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How to beat the commuter rat race

Picture, if you will, a Monday morning. It’s 8am and, armed with your laptop bag and paperwork, you’re on your way to the office.

No doubt, like hundreds of others standing on the train station platform, you rushed your morning routine. You were desperate for an extra five minutes in bed, maybe grabbed a slice of toast as you ran out of the front door. You barely had time to shower, let alone think about any other self-care!

Now’s your chance. When you step onto that train, you need to take advantage of every available minute. If you start your day right, you’re heading for success. But, as you make your way into work, you’re running out of time.

Spend your time carefully

For some people, time spent commuting is a chance to escape work for just a few minutes more. If that’s you, make sure that you avoid all thoughts of work by distracting yourself with a good book, a favourite game, your best playlist or a chat with a fellow passenger. Don’t be tempted to quickly check your emails!

Alternatively, if you’re the kind of person that likes to make sure that you’re set up for the day, this is the perfect time to check your emails! Use this time to finalise a presentation script or put the finishing touches to a report that you need to submit. That way, you’ll be ready to go when you walk through the office doors.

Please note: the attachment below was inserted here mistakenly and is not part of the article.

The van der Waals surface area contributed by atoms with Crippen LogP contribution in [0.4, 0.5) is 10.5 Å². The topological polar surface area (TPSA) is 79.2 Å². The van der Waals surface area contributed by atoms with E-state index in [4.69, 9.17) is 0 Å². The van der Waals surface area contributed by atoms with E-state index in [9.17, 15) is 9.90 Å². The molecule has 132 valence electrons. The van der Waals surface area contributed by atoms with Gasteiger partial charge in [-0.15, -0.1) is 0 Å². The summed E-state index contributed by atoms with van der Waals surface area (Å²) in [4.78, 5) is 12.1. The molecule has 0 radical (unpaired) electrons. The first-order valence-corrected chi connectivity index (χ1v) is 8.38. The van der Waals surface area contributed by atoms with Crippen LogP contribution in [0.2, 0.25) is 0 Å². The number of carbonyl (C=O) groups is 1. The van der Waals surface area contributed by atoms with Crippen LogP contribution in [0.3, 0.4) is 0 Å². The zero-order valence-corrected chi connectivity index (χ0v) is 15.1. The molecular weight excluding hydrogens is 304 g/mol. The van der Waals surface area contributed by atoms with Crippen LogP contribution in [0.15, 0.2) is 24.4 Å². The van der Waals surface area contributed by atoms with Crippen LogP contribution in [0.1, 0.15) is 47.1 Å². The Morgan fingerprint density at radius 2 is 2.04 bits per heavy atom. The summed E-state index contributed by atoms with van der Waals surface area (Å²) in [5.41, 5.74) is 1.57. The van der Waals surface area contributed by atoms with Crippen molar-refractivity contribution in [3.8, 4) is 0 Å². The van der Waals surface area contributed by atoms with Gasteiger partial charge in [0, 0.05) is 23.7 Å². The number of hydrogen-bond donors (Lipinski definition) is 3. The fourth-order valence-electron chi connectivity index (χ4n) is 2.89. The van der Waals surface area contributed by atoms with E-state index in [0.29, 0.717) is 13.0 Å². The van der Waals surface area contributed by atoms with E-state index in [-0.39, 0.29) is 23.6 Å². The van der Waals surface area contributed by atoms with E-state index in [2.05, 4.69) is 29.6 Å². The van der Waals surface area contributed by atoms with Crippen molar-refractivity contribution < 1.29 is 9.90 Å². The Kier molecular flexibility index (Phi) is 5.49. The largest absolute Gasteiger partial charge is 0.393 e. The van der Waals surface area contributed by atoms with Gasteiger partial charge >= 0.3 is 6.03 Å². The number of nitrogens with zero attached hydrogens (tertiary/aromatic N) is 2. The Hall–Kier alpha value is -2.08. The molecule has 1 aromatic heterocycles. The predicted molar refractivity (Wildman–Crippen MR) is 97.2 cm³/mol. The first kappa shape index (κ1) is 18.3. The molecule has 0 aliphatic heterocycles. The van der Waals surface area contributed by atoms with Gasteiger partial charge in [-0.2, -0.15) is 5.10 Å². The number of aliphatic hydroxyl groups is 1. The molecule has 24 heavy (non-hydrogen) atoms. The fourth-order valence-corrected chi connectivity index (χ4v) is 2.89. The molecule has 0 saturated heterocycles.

Decide – are you the former or the latter? Don’t let the two mix. Be one or the other.

Make sure that you’re well-fed and hydrated

Especially in cramped, overcrowded trains, dehydration can be an issue. You might also have skipped a proper, nourishing breakfast.

Bring out the Overhang and enjoy a delicious on-board health drink that doesn’t come from the refreshment cart. Packed with vitamins, and natural ingredients including milk thistle and ginger, it’ll give you the energy you need in the morning. You can even buy it online, which is great if you’re really short on time!

Negotiate with your employer

If your employer’s stuck in the dark ages, with working hours that aren’t flexible, then now’s the time to negotiate.

If you spend ages waiting for your train at the end of the working day and often sit around before work as well, then why not negotiate a change in start and finish times? Your employer will still get exactly the same amount of work from you, but perhaps you’ll catch an earlier (and quieter) train.

What have you got to lose?

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